At the risk of boring you with one more post about how much I love my neighborhood, I’d like to share with you a walk I took on Saturday to Bug Light Park.
It took considerable initiative, more than it should have, to tear myself away from my little routines and venture outside for an hour or two. I’m glad I did.
My house is about a quarter-mile from the entrance to a wonderful biking/walking trail called the Greenbelt, otherwise known as the Eastern Trail. By hopping on this paved and well-maintained pathway I can gain access to several noteworthy destinations. But, by far my favorite walk along the Greenbelt is the one that takes me to Bug Light Park.
The initial part of this route hugs the shoreline of the saltwater cove I live on. The image below shows the view of the cove from my front yard. It’s literally just across the street. Note: click on any image to zoom in.
The black arrow in the above photo indicates a spot on the cove directly across from my house. That’s where the next picture, below, was taken from.
The black arrow in the picture above indicates the location of my house as seen from across the cove. Let’s zoom in a little bit. In the photo below, the arrow again indicates my house. The picture window that you see is in my living room, where I spent almost all of my time in the company of my two best friends – the computer and the television. But I do manage to avert my eyes away from the screens maybe 100 times or so a day, just to gaze out over my little corner of this huge ocean.
I encountered some graffiti. You can see what a rough neighborhood I live in.
Less than half an hour later I arrived at my destination, Bug Light Park.
One of the first things you notice in the park is Fort Gorgeous, sitting strategically in the middle of Casco Bay.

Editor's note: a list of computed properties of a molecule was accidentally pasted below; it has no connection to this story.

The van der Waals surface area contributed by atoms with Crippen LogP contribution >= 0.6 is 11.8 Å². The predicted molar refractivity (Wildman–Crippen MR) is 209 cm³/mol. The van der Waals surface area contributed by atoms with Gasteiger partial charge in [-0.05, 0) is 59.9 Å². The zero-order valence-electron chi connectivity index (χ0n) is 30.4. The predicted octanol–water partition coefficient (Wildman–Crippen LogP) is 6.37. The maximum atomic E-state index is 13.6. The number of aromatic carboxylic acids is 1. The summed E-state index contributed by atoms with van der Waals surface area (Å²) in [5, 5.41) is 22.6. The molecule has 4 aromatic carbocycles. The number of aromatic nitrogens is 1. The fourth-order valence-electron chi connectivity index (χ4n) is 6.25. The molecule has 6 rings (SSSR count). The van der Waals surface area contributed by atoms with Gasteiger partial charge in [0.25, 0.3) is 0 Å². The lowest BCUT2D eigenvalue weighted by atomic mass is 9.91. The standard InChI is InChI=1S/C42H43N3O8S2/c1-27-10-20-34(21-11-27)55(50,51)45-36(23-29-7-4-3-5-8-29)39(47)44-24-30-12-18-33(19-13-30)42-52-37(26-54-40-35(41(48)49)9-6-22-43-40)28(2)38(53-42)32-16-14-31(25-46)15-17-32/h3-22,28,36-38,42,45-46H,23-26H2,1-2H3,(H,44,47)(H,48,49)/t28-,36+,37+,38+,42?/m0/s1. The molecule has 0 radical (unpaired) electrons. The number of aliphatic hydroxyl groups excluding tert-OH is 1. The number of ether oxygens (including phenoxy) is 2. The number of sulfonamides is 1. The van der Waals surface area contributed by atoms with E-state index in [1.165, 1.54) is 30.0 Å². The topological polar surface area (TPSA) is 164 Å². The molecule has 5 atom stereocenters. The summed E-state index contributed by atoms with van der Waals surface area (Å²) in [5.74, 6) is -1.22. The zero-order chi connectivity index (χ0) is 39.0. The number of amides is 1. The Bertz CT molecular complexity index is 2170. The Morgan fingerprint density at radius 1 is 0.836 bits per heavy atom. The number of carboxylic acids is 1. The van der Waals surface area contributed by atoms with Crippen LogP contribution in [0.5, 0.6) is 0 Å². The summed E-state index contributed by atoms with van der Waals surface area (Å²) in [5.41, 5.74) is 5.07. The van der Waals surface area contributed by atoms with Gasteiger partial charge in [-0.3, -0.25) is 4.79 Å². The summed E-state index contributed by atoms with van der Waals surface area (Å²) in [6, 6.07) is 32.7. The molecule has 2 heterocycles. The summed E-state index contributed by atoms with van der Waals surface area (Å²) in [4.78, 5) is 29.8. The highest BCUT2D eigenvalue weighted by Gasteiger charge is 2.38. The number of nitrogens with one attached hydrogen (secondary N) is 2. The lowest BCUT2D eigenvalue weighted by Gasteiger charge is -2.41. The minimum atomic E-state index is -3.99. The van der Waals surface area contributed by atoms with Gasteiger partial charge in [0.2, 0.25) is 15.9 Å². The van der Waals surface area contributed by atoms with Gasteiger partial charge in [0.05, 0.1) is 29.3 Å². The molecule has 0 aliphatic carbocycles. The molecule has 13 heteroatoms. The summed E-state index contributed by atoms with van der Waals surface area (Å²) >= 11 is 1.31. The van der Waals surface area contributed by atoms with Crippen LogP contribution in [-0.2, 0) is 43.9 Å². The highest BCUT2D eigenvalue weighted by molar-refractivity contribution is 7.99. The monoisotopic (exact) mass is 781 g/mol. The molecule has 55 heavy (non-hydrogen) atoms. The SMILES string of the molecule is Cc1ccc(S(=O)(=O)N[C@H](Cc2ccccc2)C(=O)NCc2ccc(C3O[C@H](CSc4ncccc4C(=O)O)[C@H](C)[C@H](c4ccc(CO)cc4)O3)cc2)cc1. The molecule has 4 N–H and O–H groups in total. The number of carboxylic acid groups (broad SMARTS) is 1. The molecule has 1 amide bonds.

Then there is the namesake lighthouse, which is very small compared to most lighthouses, but no less awesome.
On this day there were two rather large cruise ships docked in Portland Harbor. It gives me a warm, fuzzy feeling to live where so many cruise ships want to visit. And yet, the city is so much more than its tourism.
This was a beautiful day in September, my favorite weather month. Temperatures were in the high 60s. The sun was shining and there were a few puffy clouds. Only the lightest of breezes refreshed the park, enveloping us in the good ocean smell, not the bad one.
The Greenbelt, Bug Light Park, and all of Portland Harbor were busy that afternoon, but not in a hectic way. I think everyone appreciated that days like this, at this time of year, at this latitude, are fleeting.
As I was getting ready to leave, one of the harbor’s tugboats decided to put on a little show for everyone. The boat rotated about so that the waterspouts twirled in the air like a giant lawn sprinkler.
I had brief conversations with all sorts of people that day. For example, there was the elderly man who comes to the park often with his daughter and granddaughter. As we gazed at the cruise ships I asked him if he had ever been on one. “No, I don’t think that’s for me.” Having been on one of those cruise ships before, and having known this gentleman for upwards of 30 seconds, I was quite sure he was wrong about his assessment, but I didn’t correct him.
You can’t help but feel alive, engaged, and appreciative on days like this. These photos and my words fall short of portraying the grandeur of this scene. Perhaps my post will evoke memories for some of you about your special places. But even memories are not enough. There is no substitute for being physically present in these wide open spaces once in a while.
There is some evolutionary itch (or spiritual if you prefer) that can be scratched only in this way. It is nothing short of therapeutic, especially for people who are in pain (and who isn’t, to some extent). There are so many aspects of our lives that are beyond our control, but taking in the beauty of our surroundings is a deeply personal, healing experience that most of us can enjoy once in a while.
And you know what? All of my little routines (and my little dog) were still there waiting for me when I got home, none the worse for my absence. I need to do this more often.